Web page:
Finally, a Secure Edition designed for government and defense organisations is built in secure manufacturing facilities in Finland that meet TAA standards, with the option to remove radio components from the headset. Pricing for Secure Edition products wasn't immediately available.

All three products benefit from a range of enhancements over the XR-3 headsets. For example, the XR-4 devices have a 120-degree horizontal field of view and 105-degree vertical field of view, which results in 50% more screen real estate than the XR-3. “That means that, as a pilot, you can then look down and see your yoke and see your avionics all without moving your head, which is quite important,” said Wyatt.

Display panel resolution has increased as well; the new devices are 4k by 4k with 28 million pixels (20% more than Apple’s Vision Pro, according to Varjo). The XR-4 is also twice as bright as its predecessor, at 200 nits, while the LiDAR resolution has also increased. Controllers, built by Razer, are included in headset price, too.

As with previous generations, the XR-4 devices require connection to PCs — a must for running compute intensive applications accessed by industrial customers. The headsets are bulky and weight a little over two pounds, making them heavier than the XR-3 and twice the weight of the consumer-focused Quest 3. This isn’t a major consideration for Varjo’s customers, said Wyatt, who are likely to don the devices for restricted periods of time, such as for training.

The most significant hardware update in the XR-4 series is the addition of enhanced mixed reality passthrough in the pricier Focal Edition. Passthrough allows users to see what’s going on in the real world around them via external cameras and sensors on the headset. In the XR-4, the peak pixel density when using the passthrough is 51 pixels per degree (ppd), compared to 33ppd in the base unit. In comparison, the Quest 3 passthrough is around 25ppd; Apple’s hasn’t announced similar specs for the Vision Pro.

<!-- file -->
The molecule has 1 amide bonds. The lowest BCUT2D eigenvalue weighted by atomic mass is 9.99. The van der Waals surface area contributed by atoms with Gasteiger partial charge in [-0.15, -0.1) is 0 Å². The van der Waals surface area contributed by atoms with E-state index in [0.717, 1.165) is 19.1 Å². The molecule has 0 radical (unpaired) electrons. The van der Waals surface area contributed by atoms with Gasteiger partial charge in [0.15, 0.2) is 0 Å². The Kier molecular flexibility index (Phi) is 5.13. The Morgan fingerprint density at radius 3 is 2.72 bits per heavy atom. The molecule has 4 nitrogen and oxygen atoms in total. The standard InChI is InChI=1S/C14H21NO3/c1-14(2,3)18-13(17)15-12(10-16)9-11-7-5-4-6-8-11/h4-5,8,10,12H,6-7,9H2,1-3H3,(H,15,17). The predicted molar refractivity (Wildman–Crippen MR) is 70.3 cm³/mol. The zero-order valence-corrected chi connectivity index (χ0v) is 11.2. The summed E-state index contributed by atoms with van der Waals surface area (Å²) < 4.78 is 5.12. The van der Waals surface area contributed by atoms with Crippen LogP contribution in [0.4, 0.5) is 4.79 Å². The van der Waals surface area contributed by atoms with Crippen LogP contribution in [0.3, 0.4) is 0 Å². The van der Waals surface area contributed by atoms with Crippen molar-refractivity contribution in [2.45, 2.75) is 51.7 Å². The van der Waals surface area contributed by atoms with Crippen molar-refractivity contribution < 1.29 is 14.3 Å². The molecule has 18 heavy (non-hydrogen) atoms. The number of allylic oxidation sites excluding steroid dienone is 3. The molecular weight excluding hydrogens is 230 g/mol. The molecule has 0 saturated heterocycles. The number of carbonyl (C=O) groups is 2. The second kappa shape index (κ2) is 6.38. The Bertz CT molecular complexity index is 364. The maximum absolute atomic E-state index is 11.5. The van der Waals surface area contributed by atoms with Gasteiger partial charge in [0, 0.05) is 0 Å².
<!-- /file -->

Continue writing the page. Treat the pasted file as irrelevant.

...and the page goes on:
The Focal Edition headset uses a combination of eye-tracking, LiDAR depths sensors, and auto-focus cameras to bring passthrough quality close to “human-eye” resolution, Varjo claims. “In a matter of milliseconds, we track where the user is looking..., we calculate how far away the object is, and focus the passthrough cameras to that point,” said Wyatt. “Effectively, the auto-focus cameras are replicating the natural function of the human eye, as it adjusts to different depth-of-fields.”

The improved passthrough is an important feature for scenarios where clarity of real-world objects is vital, such as pilots training in mixed reality in real-world cockpits. “This enables headset wearers to see real world objects in higher detail than is possible with the XR-3 and other headsets,” said Wyatt.

Improving passthrough quality is key focus for headset vendors, with varying degrees of success so far. “The passthrough on Varjo’s XR-3 and on products like Meta’s Quest 3 are useful, but they never fool you into thinking that you aren’t looking at a display in a headset,” said Greengart, who has used Apple’s headset but not the XR-4 devices.

“Apple’s Vision Pro does pull off this trick — at least in short demos — and that is the promise of Varjo’s XR-4. This level of immersion can open up new spatial computing applications, especially for automotive design and flight simulation with real instrumentation.”